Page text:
Then I learned about the Witch of Endor.

The Witch of Endor

Once upon a time, King Saul was having issues. Poor King Saul was given to having issues. From head-achey evil spirits to maintaining his tottering popularity to hunting down his pesky son-in-law, David, he really had enough on his plate to be dealing with. Then, what do you know, but the rascally Philistines started camping out nearby. Well, Saul was only human, and he needed help. He decided to go ask the advice of his wisest adviser: the prophet Samuel.

Great idea. Except that he died last week.

Rats.

“Well,” said King Saul, “I guess it’s time for Plan B. I need to go see a witch. It’s séance time. Yeah, I know I banished all the witches and wizards just a couple of verses back, but come on; there’s gotta be one left lying around. Please?”

His attendant replied, “Oh yeah, there’s one still camping out in Endor. Bonkers if I ever saw one.”

“Whatever. Let’s go.” replied his liege.

So, King Saul decked himself out in peasant clothes and went to Endor by night to consult with the witch.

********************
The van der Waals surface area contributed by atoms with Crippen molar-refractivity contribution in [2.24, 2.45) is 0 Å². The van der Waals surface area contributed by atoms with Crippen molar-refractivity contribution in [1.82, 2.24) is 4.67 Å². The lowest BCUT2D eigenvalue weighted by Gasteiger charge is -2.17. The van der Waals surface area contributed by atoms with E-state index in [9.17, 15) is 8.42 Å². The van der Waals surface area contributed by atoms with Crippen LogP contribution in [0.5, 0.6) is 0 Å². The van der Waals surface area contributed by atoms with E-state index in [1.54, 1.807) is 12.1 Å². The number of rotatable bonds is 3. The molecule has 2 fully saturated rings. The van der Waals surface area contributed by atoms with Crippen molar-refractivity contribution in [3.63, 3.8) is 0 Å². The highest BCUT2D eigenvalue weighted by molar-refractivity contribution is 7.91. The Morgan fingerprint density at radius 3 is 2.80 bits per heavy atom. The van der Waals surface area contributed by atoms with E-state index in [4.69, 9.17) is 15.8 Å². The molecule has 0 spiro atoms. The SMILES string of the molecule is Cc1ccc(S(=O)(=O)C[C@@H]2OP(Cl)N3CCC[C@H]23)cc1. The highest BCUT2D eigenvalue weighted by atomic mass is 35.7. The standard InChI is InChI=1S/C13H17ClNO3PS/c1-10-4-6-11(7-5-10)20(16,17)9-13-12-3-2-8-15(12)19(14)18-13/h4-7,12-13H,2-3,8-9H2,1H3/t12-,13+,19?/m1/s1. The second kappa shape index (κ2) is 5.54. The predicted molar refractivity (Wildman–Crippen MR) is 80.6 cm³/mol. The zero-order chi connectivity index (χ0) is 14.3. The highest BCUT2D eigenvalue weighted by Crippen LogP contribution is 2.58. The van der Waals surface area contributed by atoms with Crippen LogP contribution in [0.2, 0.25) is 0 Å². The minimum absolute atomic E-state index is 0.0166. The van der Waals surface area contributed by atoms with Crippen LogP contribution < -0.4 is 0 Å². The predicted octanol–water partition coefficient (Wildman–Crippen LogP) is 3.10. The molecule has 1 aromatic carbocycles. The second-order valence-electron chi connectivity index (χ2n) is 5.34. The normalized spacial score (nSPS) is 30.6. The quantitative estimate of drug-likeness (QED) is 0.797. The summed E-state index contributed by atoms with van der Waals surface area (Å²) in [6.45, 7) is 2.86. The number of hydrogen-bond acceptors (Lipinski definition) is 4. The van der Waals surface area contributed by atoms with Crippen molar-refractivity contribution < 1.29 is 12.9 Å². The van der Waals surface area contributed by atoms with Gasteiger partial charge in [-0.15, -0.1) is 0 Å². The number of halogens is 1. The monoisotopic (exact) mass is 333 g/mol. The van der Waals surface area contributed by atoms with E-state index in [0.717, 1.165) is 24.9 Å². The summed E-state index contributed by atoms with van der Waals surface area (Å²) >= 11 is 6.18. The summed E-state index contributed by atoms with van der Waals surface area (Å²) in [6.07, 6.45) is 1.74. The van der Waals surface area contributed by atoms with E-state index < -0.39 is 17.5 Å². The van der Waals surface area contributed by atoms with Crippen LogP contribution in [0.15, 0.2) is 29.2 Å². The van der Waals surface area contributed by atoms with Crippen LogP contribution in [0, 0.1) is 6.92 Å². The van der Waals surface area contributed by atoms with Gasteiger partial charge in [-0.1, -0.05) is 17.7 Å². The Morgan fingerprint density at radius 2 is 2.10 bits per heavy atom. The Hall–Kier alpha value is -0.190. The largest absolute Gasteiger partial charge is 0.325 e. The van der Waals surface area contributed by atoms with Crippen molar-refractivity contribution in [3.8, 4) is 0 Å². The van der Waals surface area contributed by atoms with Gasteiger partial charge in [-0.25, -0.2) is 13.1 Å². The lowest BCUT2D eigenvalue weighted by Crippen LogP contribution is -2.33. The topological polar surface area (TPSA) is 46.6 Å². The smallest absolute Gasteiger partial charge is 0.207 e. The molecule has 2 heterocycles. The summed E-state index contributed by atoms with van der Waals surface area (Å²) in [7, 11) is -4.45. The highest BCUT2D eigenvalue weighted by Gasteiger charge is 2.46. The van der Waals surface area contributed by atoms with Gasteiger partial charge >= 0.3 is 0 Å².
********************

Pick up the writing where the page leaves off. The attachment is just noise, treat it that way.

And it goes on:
“Hey there, Enchantress! I want to talk to Samuel; you know him? Real tall guy, prophet, long beard, died last week? You couldn’t ring him up for me, could you?”

Witch (let’s call her Hazel): “Uhh, you know that’s against the law, don’t you? King Saul banished all workers of witchcraft and wizardry just a few verses ago. What, you trying to get me killed? No way, Hosea. Hit the road, Jack.”

“Aww, stop fussing. You won’t get in trouble, I swear. I just want to talk to Samuel for a minute.”

Ghost Samuel: “You rang?”

Hazel: “Woah woah woah, buddy. Okay now; this is just getting weird. You meanie! You’re Saul himself, aren’t you? Well I never! You dirty sea-pigeon! Trying to get me killed, eh? Well! Congratulations! Ya tricked me! I hope y’all feel really swell about yourself. Take this poor ol’ lady to the gallows, will you? %$!?%&*^%!!!!”

Saul: “Quit fussing! I swear, I won’t punish you. Tell me what you see!”